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California Today: California Today: Should a Tech Whiz Be in Charge?

Supported byU.S.California Today: Should a Tech Whiz Be in Charge?PhotoSam Altman, the president of Y Combinator, in San Francisco this month.Credit Jim Wilson/The New York TimesGood morning.(Want to get California Today by email? Here’s the sign-up.)At 32, Sam Altman is one of Silicon Valley’s most influential voices.He presides over Y Combinator, the start-up incubator that has nurtured companies with an estimated combined value of more than $85 billion.Lately, he’s drawn attention for his ideas on fixing the world’s problems, such as the fallout from jobs being steamrollered by automation.“A lot of people in tech say they take the long view, but Sam seems to really mean it,” Farhad Manjoo, the New York Times technology columnist, said in an email.Newsletter Sign UpContinue reading the main storyCalifornia TodayThe news and stories that matter to Californians (and anyone else interested in the state). Sign up to get it by email.Thank you for subscribing.An error has occurred. Please try again later.You are already subscribed to this email.View all New York Times newsletters.We caught up with Mr. Altman by phone. Some excerpts:Q. There’s talk of you pondering a run for governor. What’s the word?A. That was taken deeply out of context, that quote […]

Flint residents are still fighting for their lives.

There’s been much high-profile gushing over the spaceship-in-Eden–themed campus that Apple spent six years and $5 billion building in Silicon Valley, but it turns out techno-utopias don’t make great neighbors.

“Apple’s new HQ is a retrograde, literally inward-looking building with contempt for the city where it lives and cities in general,” writes Adam Rogers at Wired, in an indictment of the company’s approach to transportation, housing, and economics in the Bay Area.

The Ring — well, they can’t call it The Circle — is a solar-powered, passively cooled marvel of engineering, sure. But when it opens, it will house 12,000 Apple employees, 90 percent of whom will be making lengthy commutes to Cupertino and back every day. (San Francisco is 45 miles away.)

To accommodate that, Apple Park features a whopping 9,000 parking spots (presumably the other 3,000 employees will use the private shuttle bus instead). Those 9,000 cars will be an added burden on the region’s traffic problems, as Wired reports, not to mention that whole global carbon pollution thing.

You can read Roger’s full piece here, but the takeaway is simple: With so much money, Apple could have made meaningful improvements to the community — building state-of-the-art mass transit, for example — but chose to make a sparkly, exclusionary statement instead.

[…]

A climate research expedition was halted by … climate change.

There’s been much high-profile gushing over the spaceship-in-Eden–themed campus that Apple spent six years and $5 billion building in Silicon Valley, but it turns out techno-utopias don’t make great neighbors.

“Apple’s new HQ is a retrograde, literally inward-looking building with contempt for the city where it lives and cities in general,” writes Adam Rogers at Wired, in an indictment of the company’s approach to transportation, housing, and economics in the Bay Area.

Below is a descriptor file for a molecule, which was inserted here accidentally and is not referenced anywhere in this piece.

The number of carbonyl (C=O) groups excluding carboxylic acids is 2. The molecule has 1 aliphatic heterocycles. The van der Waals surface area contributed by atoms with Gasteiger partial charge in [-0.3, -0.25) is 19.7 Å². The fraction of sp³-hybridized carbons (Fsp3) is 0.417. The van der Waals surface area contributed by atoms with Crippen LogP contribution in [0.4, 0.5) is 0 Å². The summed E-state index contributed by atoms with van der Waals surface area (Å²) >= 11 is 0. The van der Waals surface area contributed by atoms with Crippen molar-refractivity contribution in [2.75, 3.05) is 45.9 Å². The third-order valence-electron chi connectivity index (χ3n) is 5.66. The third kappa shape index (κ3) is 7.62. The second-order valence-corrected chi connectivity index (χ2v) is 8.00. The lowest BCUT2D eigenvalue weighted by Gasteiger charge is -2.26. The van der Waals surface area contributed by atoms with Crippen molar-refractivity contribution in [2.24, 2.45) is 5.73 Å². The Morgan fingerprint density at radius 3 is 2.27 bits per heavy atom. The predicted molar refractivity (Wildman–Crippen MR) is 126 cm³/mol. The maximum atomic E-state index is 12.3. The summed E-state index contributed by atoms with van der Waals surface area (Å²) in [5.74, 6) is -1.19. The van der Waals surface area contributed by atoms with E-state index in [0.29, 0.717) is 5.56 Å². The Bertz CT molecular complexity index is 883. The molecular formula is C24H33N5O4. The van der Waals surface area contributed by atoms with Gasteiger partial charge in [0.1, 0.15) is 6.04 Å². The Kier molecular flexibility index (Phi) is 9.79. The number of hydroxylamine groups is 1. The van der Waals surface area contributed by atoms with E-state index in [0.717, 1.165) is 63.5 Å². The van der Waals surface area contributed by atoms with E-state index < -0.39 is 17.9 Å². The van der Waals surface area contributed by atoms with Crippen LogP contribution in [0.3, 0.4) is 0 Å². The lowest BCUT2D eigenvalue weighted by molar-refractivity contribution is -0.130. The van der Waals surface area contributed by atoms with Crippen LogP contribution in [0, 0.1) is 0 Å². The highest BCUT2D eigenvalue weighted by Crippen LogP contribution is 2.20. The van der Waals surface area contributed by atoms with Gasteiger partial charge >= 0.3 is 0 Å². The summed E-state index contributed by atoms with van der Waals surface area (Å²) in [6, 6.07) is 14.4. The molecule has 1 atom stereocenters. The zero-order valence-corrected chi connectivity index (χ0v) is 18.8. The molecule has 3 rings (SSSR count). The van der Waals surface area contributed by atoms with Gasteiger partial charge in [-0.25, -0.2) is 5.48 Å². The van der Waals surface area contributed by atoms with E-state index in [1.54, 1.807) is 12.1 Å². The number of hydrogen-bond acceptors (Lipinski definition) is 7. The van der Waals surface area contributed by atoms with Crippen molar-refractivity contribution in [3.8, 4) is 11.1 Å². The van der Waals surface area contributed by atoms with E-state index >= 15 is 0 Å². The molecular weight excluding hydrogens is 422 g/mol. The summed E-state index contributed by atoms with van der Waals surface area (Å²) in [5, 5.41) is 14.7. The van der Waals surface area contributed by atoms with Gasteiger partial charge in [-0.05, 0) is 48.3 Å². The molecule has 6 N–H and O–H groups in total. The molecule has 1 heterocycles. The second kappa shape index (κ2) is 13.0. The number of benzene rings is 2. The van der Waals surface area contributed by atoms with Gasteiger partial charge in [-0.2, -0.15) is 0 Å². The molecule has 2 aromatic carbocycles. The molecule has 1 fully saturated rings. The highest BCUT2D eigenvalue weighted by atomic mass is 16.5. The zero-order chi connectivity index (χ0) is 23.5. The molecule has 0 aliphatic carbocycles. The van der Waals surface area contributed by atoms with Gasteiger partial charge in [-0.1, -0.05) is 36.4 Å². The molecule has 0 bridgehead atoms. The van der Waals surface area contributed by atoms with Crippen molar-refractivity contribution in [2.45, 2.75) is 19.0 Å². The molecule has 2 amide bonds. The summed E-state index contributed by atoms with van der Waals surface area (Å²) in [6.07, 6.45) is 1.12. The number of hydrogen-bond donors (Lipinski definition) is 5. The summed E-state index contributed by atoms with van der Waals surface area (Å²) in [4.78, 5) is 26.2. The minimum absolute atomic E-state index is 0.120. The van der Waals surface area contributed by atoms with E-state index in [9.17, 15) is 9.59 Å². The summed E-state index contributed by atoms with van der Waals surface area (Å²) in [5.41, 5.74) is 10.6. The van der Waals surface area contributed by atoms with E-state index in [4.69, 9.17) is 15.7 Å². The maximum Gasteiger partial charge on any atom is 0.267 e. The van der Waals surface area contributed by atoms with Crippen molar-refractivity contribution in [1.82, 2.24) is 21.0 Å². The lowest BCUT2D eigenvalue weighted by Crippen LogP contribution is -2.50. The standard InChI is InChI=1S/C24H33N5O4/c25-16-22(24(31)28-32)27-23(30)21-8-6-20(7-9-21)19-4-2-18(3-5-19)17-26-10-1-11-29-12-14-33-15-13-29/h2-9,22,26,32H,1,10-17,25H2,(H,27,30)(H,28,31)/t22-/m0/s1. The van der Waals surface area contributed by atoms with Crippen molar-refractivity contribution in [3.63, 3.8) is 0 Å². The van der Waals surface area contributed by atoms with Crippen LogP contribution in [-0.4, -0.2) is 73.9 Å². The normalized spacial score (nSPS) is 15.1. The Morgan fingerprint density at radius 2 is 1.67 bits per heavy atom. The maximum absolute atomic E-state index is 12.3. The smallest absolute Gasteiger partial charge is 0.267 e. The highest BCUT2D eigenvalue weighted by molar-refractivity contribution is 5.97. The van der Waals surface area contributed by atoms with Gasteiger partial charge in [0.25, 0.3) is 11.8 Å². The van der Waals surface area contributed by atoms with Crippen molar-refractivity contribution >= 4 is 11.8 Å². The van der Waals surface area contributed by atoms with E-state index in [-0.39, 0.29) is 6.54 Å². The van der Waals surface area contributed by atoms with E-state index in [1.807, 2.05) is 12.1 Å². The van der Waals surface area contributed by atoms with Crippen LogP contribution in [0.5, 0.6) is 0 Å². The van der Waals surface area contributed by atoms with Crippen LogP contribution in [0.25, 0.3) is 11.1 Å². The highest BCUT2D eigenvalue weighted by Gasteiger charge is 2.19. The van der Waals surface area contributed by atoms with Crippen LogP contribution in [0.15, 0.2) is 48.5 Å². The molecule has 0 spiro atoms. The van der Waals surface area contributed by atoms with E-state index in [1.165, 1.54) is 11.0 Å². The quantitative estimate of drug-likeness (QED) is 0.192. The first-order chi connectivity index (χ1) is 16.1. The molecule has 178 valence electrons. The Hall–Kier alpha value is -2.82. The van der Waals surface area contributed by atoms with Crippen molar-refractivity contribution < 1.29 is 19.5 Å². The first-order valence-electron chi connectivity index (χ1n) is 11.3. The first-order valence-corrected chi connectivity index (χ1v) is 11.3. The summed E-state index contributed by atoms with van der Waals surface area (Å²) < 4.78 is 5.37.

The Ring — well, they can’t call it The Circle — is a solar-powered, passively cooled marvel of engineering, sure. But when it opens, it will house 12,000 Apple employees, 90 percent of whom will be making lengthy commutes to Cupertino and back every day. (San Francisco is 45 miles away.)

To accommodate that, Apple Park features a whopping 9,000 parking spots (presumably the other 3,000 employees will use the private shuttle bus instead). Those 9,000 cars will be an added burden on the region’s traffic problems, as Wired reports, not to mention that whole global carbon pollution thing.

You can read Roger’s full piece here, but the takeaway is simple: With so much money, Apple could have made meaningful improvements to the community — building state-of-the-art mass transit, for example — but chose to make a sparkly, exclusionary statement instead.

[…]

Smartphone case protects your phone, while its built-in sensors help protect your lungs

A new line of modular phone cases includes a 4-in-one “EnviroSensor” that measures air quality, which can help you avoid prolonged exposure to unhealthy environments. […]

Understanding the Role of Silicon (Si) in Plant Growth and Health

Understanding the role of Silicon (Si) in plant growth and how it affects plant health has recently been a subject of substantial research. Experienced growers have always wondered why plants do better in soil as compared to soilless mediums. The difference is likely to be (Si), which is naturally available in soil but not in The post Understanding the Role of Silicon (Si) in Plant Growth and Health appeared first on The Weed Blog. […]

No, Tesla’s solar roof will not cost less than a “regular” roof

In fact, it will cost twenty times as much as a normal roof, which in America is asphalt shingles. […]

On MNN: The maple syrup bubble, soundproofing your apartment, and the library of things

and lessons in management from Renaissance Florence […]